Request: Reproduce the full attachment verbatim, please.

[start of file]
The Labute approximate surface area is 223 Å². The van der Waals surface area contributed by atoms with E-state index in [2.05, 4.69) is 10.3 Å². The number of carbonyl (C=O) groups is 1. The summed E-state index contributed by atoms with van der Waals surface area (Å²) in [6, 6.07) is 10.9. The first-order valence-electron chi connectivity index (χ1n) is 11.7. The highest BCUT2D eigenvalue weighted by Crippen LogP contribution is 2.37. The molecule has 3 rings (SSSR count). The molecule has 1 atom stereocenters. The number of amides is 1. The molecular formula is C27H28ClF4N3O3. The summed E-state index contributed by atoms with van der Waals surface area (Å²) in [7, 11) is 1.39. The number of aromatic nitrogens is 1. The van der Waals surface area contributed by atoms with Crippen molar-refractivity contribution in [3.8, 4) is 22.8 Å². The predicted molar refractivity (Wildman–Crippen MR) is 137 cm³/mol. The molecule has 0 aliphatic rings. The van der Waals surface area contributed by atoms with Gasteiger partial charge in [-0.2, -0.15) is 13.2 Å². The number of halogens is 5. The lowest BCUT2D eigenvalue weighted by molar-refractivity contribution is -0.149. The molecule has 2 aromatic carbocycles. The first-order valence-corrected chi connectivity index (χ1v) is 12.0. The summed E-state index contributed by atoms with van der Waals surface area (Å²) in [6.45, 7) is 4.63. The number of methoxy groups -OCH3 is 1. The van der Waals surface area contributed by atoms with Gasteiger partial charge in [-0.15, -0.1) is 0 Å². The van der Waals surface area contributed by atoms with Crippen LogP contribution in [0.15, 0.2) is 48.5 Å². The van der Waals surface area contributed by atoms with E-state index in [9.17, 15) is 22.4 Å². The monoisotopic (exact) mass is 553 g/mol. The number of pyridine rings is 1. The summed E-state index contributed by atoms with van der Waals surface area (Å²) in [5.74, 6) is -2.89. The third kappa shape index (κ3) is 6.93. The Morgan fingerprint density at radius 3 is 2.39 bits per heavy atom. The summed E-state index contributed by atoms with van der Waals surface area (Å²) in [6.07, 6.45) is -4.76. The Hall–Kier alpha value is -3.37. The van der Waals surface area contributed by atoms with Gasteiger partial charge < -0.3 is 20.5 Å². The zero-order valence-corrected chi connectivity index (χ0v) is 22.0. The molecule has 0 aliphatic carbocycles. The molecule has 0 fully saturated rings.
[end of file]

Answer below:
The Labute approximate surface area is 223 Å². The van der Waals surface area contributed by atoms with E-state index in [2.05, 4.69) is 10.3 Å². The number of carbonyl (C=O) groups is 1. The summed E-state index contributed by atoms with van der Waals surface area (Å²) in [6, 6.07) is 10.9. The first-order valence-electron chi connectivity index (χ1n) is 11.7. The highest BCUT2D eigenvalue weighted by Crippen LogP contribution is 2.37. The molecule has 3 rings (SSSR count). The molecule has 1 atom stereocenters. The number of amides is 1. The molecular formula is C27H28ClF4N3O3. The summed E-state index contributed by atoms with van der Waals surface area (Å²) in [7, 11) is 1.39. The number of aromatic nitrogens is 1. The van der Waals surface area contributed by atoms with Crippen molar-refractivity contribution in [3.8, 4) is 22.8 Å². The predicted molar refractivity (Wildman–Crippen MR) is 137 cm³/mol. The molecule has 0 aliphatic rings. The van der Waals surface area contributed by atoms with Gasteiger partial charge in [-0.2, -0.15) is 13.2 Å². The number of halogens is 5. The lowest BCUT2D eigenvalue weighted by molar-refractivity contribution is -0.149. The molecule has 2 aromatic carbocycles. The first-order valence-corrected chi connectivity index (χ1v) is 12.0. The summed E-state index contributed by atoms with van der Waals surface area (Å²) in [6.45, 7) is 4.63. The number of methoxy groups -OCH3 is 1. The van der Waals surface area contributed by atoms with Gasteiger partial charge in [-0.15, -0.1) is 0 Å². The van der Waals surface area contributed by atoms with Crippen LogP contribution in [0.15, 0.2) is 48.5 Å². The van der Waals surface area contributed by atoms with E-state index in [9.17, 15) is 22.4 Å². The monoisotopic (exact) mass is 553 g/mol. The number of pyridine rings is 1. The summed E-state index contributed by atoms with van der Waals surface area (Å²) in [5.74, 6) is -2.89. The third kappa shape index (κ3) is 6.93. The Morgan fingerprint density at radius 3 is 2.39 bits per heavy atom. The summed E-state index contributed by atoms with van der Waals surface area (Å²) in [6.07, 6.45) is -4.76. The Hall–Kier alpha value is -3.37. The van der Waals surface area contributed by atoms with Gasteiger partial charge < -0.3 is 20.5 Å². The zero-order valence-corrected chi connectivity index (χ0v) is 22.0. The molecule has 0 aliphatic carbocycles. The molecule has 0 fully saturated rings.